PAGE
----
The most meaningful political story in the United States this week wasn’t unfolding in the United States. One of our potential futures was instead being played out in England, where Prime Minister Boris Johnson was fighting a pitched battle to bring the will of the people to fruition against the entrenched power of a multi-national elite.

Ever since a 2016 referendum in which British voters chose to leave the European Union by a 52% to 48% margin, the voters’ representatives have been doing everything they possibly can not to represent the voters. Prime Minister Teresa May swore that “Brexit means Brexit,” then managed to fashion a leave deal so bad that even Brexit supporters thought it worse than staying. After May staggered off in tears, Boris Johnson took over the premiership swearing that the Brits would be out of the EU by the October 31stdeadline — a deadline already once extended.

BoJo made it clear that his willingness to “crash out” on Halloween with no deal would help him negotiate a better deal with an EU that does not want to let its grip on British power go. But Parliament — with the help of a largely anti-Brexit press and elite — has so far managed to stymie Johnson’s strategy and may extend the deadline yet again — maybe forever.

The reason I say this is the most meaningful political story here in the U.S. is because it’s the first real test of whether the English-speaking peoples can wrest back their power of self-governance. If Brexit fails, the situation here will not look good. If it succeeds, there’s hope.

As Christopher Caldwell points out in his excellent Brexit piece in this summer’s issue of Claremont Review of Books, Britain’s entry into the E.U. did not just result in a diminution of British sovereignty over its own affairs, it also transferred power from the people’s representatives in Parliament to the elite’s representatives on and before the bench. British judges could now invalidate British law that conflicted with laws concocted in Brussels.

“Quangos [advisory bodies with government-appointed members] and foundations began designing cases — concerning migrants’ rights, gay rights, search-and-seizure — that unraveled the centuries-old fabric woven from the rights and duties of British citizenship. A new fabric began to be woven, based (as are all such systems in Europe) on post-Civil Rights Act American law and on the litigative ethos of the American bar.”

Here in America, a similar shift has taken power out of the hands of our representatives in congress and put it into unelected administrative bodies like the EPA and the Department of Education. These bodies serve the same “rights” oriented obsessions of the elites — and can make rules and enforce rules in a completely unconstitutional and anti-freedom manner that, so far, has had the support of a feckless Supreme Court.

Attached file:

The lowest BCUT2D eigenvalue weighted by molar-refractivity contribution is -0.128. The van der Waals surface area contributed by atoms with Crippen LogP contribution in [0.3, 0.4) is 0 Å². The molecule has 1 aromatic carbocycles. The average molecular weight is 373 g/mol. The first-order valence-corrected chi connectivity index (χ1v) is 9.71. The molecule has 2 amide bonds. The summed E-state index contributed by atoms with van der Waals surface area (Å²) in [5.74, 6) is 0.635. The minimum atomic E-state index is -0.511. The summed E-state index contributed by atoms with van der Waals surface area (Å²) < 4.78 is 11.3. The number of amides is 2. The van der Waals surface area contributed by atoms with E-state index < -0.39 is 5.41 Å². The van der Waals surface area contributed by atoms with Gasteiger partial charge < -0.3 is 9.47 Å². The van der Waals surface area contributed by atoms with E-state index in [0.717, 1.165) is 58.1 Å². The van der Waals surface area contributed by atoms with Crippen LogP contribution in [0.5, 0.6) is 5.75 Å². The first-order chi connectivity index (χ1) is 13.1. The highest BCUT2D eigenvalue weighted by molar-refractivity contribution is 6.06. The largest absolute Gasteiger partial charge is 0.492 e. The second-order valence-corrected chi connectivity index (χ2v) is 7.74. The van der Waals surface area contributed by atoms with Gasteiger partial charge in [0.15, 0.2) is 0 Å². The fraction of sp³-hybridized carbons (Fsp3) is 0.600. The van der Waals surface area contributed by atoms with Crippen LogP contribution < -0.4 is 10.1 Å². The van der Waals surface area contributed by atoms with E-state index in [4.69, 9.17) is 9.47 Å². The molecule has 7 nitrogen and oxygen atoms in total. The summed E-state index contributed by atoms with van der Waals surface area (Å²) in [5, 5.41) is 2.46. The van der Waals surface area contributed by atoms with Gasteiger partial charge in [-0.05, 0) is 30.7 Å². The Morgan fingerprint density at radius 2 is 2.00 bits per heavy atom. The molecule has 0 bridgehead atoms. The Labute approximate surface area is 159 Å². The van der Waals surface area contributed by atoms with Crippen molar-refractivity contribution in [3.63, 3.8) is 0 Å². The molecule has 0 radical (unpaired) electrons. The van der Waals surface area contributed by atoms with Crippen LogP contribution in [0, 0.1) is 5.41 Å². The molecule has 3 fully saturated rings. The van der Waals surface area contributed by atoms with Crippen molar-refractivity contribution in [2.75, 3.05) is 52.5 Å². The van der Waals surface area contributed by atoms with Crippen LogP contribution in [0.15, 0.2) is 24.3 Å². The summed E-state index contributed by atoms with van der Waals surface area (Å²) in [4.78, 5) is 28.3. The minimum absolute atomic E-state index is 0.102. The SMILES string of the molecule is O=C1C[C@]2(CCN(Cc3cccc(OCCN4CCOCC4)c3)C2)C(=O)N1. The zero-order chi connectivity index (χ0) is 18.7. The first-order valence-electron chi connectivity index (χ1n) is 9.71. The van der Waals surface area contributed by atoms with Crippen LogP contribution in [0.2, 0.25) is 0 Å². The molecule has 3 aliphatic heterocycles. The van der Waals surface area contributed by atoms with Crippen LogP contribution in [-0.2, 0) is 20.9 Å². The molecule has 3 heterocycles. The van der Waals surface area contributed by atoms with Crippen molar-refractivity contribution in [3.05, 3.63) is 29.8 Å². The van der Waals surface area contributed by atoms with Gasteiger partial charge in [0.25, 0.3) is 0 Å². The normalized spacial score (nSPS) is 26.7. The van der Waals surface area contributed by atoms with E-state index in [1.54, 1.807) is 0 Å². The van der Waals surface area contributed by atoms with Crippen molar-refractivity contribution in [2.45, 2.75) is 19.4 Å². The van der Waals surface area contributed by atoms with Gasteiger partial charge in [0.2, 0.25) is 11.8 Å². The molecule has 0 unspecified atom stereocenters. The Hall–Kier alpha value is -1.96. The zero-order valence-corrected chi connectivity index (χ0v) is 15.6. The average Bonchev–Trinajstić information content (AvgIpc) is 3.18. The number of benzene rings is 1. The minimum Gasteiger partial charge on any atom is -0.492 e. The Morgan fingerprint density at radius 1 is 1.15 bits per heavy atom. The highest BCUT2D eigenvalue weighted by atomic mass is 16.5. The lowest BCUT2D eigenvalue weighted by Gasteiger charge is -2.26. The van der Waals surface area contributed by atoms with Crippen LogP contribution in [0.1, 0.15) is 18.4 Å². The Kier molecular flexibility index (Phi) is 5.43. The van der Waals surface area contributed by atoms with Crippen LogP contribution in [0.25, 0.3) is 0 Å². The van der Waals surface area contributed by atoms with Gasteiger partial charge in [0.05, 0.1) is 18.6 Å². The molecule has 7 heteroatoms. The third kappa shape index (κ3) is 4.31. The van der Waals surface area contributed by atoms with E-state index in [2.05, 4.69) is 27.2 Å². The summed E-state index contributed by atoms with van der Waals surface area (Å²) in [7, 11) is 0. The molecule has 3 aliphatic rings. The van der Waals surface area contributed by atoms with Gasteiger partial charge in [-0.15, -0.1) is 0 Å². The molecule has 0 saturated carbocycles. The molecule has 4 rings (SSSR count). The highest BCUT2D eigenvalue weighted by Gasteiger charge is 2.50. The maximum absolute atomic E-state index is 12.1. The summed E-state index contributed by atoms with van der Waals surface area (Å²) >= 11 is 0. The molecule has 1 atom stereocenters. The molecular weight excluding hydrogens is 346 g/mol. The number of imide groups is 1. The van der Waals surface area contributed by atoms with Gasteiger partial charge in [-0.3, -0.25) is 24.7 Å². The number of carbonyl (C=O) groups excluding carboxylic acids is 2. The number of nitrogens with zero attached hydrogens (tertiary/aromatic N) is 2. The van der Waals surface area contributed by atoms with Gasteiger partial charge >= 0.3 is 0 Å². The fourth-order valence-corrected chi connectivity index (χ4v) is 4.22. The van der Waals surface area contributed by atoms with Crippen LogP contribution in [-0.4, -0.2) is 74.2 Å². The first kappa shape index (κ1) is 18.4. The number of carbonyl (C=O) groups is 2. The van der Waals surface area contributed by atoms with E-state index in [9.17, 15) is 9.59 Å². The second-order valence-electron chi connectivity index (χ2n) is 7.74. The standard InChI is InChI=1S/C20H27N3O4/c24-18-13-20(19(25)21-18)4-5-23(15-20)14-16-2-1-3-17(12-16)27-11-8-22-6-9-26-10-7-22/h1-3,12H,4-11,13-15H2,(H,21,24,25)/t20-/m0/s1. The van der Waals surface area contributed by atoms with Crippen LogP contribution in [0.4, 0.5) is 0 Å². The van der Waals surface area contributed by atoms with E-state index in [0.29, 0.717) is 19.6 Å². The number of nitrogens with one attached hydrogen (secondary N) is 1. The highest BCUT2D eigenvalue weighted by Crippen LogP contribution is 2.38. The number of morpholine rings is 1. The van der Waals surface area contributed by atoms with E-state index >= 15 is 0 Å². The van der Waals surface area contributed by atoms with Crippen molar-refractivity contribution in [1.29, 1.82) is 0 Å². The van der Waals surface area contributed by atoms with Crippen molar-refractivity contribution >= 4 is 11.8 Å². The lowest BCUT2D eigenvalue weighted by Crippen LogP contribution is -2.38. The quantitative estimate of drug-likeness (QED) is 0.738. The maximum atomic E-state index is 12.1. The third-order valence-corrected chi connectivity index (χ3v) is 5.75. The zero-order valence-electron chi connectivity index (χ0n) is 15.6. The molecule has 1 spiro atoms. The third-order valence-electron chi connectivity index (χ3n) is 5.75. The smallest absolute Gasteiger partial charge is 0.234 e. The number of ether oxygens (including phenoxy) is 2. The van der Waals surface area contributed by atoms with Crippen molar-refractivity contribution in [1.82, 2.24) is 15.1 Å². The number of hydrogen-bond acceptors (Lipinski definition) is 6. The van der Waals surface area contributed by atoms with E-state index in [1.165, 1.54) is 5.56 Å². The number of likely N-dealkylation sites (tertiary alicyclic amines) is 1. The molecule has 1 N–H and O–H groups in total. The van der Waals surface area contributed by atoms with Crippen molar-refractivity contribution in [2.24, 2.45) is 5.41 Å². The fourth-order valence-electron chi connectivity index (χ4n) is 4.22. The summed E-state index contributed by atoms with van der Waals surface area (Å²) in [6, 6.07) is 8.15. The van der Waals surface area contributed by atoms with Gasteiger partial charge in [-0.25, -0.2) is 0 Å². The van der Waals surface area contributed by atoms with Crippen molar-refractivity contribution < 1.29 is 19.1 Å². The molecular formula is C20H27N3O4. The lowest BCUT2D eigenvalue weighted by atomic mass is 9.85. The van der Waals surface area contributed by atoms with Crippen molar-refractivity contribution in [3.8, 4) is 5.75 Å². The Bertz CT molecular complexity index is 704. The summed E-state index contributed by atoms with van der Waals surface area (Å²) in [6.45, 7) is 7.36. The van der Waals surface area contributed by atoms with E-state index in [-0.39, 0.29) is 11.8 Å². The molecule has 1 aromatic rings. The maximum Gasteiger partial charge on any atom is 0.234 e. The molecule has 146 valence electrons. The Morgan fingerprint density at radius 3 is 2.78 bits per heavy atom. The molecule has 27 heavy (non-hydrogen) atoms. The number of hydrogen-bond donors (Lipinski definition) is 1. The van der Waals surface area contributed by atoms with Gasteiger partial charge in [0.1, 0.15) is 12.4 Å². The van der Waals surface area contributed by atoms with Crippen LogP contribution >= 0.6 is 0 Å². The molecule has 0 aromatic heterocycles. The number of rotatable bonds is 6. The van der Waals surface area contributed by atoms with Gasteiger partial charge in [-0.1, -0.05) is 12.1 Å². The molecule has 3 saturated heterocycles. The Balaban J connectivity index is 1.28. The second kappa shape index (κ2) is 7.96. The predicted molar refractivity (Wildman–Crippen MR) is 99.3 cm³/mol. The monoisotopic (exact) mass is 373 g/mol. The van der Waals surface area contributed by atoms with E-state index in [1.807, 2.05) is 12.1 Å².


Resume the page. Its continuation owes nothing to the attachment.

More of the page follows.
Legislators love this system. They no longer have to study issues and fashion laws that have a specific effect. They no longer have to take real stances that could get them voted out of office. They simply have to pose for the cameras, use big, emotional words, take money from entrenched interests and then announce that they “did something” about the big issue of the day. The “something” is some 2,000 page collection of vaguely worded gobbledygook that can be interpreted by some drone at the EPA to mean he can do whatever he wants. When the EPA guy then rules that you can’t go to the bathroom because your toilet is a public waterway, you’ve got no one to appeal to but the same petty tyrant at the EPA. Your property rights, your rights to due process, not to mention your vote, essentially mean nothing.

Donald Trump has done an excellent job of cutting regulations, but they’ll bounce right back once the next person, Democrat or Republican, takes his place. The entire system needs to be dismantled, probably at the level of the Supreme Court.

With the election of Donald Trump and with the vote for Brexit, the English-speaking peoples are demanding their age-old representative systems back. If Boris Johnson succeeds in Britain, it will be a hopeful sign. But if the combined power of the elites and their press can prevent the crash out, then Trump, instead of the change we need, may turn out to be just a bump in the road that leads to the end of the republic.

Related: HAWORTH: Americans Must See The Brexit Betrayal As A Warning

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